"The entire IndyCar family is saddened by Dan Wheldon’s tragic death, and our thoughts continue to be, first and foremost, with Dan’s wife, Susie, and his entire family at this incredibly difficult time," IndyCar said in a statement. "The safety of our drivers, their crews, IndyCar staff, racetrack staff and spectators is always our paramount concern. As part of our standard safety protocol, a full investigation has been launched by IndyCar."

The danger, especially in open-cockpit racing, will never be fully eliminated, although some questions need to be answered before the series contemplates returning to Las Vegas' 1.5-mile oval track. Were 34 cars too many for the speedway? Was the banking too great for IndyCar racing? Did series leaders ignore drivers' concerns?

"The thing about the track was that it was re-banked a couple years ago," racing legend Parnelli Jones said. "They were turning some very fast laps and I think that created a lot of turbulence. That can cause a lot of problems. I think the number of cars were less of an issue because this could have happened with 22 or 23 cars out there."

Former Champ Car World Series CEO Chris Pook said while it’s hard to overlook the record number of cars on the track, the bigger factor was the experience level of the drivers in those cars or lack thereof.

“On a very high-speed track, there were certainly a disproportionate number of inexperienced drivers, particularly on ovals,” Pook said. “Racecar drivers are certainly going to race. No matter what, they’re going to press the button. I think there needs to be some more thought when it comes to racing on those type of venues.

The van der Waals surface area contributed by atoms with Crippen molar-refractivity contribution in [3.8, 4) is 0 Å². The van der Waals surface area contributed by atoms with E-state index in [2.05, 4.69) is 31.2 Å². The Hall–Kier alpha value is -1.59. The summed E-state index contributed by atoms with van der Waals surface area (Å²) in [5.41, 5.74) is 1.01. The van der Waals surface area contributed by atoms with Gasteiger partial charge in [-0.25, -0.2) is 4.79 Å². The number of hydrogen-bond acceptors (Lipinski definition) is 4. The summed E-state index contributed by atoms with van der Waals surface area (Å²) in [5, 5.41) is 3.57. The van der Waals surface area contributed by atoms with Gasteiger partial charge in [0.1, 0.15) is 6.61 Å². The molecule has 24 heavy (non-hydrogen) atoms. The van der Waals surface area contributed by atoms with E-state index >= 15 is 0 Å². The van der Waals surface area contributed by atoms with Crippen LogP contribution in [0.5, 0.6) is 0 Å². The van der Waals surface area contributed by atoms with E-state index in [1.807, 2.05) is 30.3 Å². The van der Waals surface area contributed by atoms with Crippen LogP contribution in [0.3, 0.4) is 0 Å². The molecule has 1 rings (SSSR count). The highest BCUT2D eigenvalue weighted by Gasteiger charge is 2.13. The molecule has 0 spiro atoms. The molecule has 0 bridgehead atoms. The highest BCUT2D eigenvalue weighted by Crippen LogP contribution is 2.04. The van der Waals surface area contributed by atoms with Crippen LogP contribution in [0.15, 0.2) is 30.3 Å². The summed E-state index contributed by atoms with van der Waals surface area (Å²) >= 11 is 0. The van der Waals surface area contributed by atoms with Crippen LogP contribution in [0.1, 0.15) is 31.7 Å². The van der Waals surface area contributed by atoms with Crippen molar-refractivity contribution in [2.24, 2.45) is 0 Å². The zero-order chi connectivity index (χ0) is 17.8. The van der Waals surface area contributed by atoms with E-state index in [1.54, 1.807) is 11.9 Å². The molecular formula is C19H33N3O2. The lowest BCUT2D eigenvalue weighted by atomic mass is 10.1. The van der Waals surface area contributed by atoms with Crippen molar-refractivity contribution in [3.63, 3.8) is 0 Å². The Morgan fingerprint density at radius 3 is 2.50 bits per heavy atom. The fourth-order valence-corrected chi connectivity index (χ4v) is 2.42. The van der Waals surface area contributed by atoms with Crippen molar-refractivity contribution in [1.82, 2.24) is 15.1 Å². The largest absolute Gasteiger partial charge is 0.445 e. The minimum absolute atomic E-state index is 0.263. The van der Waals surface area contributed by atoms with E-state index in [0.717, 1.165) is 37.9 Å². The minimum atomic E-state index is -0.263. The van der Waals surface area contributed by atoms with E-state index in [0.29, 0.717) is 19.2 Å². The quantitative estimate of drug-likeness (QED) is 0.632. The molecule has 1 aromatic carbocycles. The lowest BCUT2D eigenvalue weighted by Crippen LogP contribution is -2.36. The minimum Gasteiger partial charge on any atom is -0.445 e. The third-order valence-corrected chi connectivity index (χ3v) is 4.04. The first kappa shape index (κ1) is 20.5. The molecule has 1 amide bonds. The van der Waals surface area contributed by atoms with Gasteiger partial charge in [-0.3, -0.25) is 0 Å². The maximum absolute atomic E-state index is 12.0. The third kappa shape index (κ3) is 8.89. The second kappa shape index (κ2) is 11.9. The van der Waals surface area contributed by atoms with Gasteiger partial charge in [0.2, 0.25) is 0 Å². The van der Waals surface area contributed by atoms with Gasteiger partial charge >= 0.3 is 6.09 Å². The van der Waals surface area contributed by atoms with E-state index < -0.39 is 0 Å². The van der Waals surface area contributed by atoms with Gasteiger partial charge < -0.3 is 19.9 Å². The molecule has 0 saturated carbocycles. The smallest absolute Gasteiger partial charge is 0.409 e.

Jones said the wreck rivaled the fiery crash that claimed the lives of Eddie Sachs and Dave MacDonald at the 1964 Indy 500 and judging by the continued interest in this story days after the accident, it’s hard to argue.

Just a few days ago, IRL officials’ most scrutinized decision was allowing a restart at New Hampshire Motor Speedway that sent cars spinning in a non-injury crash on a wet track in August. The biggest concern moving forward before last weekend was probably how the IRL was going to fill the void as Patrick began racing full-time in NASCAR next season. Now, the series will be without the affable and talented Wheldon and a few veterans may turn inward to examine if they want to remain in the sport.